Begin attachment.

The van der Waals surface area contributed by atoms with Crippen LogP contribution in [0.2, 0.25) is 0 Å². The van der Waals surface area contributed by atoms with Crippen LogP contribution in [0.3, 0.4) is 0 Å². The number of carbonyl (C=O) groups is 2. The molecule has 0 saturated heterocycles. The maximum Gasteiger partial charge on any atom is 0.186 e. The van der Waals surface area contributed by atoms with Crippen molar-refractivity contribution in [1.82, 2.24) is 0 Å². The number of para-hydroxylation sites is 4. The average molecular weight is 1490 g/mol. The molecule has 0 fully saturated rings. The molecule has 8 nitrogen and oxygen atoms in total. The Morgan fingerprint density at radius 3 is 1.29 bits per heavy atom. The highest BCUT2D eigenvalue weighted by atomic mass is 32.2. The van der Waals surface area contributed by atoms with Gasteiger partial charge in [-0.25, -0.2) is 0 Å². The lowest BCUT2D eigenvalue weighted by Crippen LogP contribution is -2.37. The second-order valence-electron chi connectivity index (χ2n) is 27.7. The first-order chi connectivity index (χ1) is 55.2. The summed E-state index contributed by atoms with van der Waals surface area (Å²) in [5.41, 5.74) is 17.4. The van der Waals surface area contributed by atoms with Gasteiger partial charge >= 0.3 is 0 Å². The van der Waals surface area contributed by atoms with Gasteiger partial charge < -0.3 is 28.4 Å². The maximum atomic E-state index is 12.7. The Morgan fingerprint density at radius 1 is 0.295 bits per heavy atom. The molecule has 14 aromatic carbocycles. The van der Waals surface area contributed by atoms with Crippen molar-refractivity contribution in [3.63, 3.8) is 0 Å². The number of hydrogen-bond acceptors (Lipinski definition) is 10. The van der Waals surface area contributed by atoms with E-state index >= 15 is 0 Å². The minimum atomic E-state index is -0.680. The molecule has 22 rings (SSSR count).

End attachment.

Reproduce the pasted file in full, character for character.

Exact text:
The van der Waals surface area contributed by atoms with Crippen LogP contribution in [0.2, 0.25) is 0 Å². The van der Waals surface area contributed by atoms with Crippen LogP contribution in [0.3, 0.4) is 0 Å². The number of carbonyl (C=O) groups is 2. The molecule has 0 saturated heterocycles. The maximum Gasteiger partial charge on any atom is 0.186 e. The van der Waals surface area contributed by atoms with Crippen molar-refractivity contribution in [1.82, 2.24) is 0 Å². The number of para-hydroxylation sites is 4. The average molecular weight is 1490 g/mol. The molecule has 0 fully saturated rings. The molecule has 8 nitrogen and oxygen atoms in total. The Morgan fingerprint density at radius 3 is 1.29 bits per heavy atom. The highest BCUT2D eigenvalue weighted by atomic mass is 32.2. The van der Waals surface area contributed by atoms with Gasteiger partial charge in [-0.25, -0.2) is 0 Å². The lowest BCUT2D eigenvalue weighted by Crippen LogP contribution is -2.37. The second-order valence-electron chi connectivity index (χ2n) is 27.7. The first-order chi connectivity index (χ1) is 55.2. The summed E-state index contributed by atoms with van der Waals surface area (Å²) in [5.41, 5.74) is 17.4. The van der Waals surface area contributed by atoms with Gasteiger partial charge >= 0.3 is 0 Å². The van der Waals surface area contributed by atoms with Gasteiger partial charge < -0.3 is 28.4 Å². The maximum atomic E-state index is 12.7. The Morgan fingerprint density at radius 1 is 0.295 bits per heavy atom. The molecule has 14 aromatic carbocycles. The van der Waals surface area contributed by atoms with Crippen molar-refractivity contribution in [3.63, 3.8) is 0 Å². The number of hydrogen-bond acceptors (Lipinski definition) is 10. The van der Waals surface area contributed by atoms with E-state index >= 15 is 0 Å². The minimum atomic E-state index is -0.680. The molecule has 22 rings (SSSR count).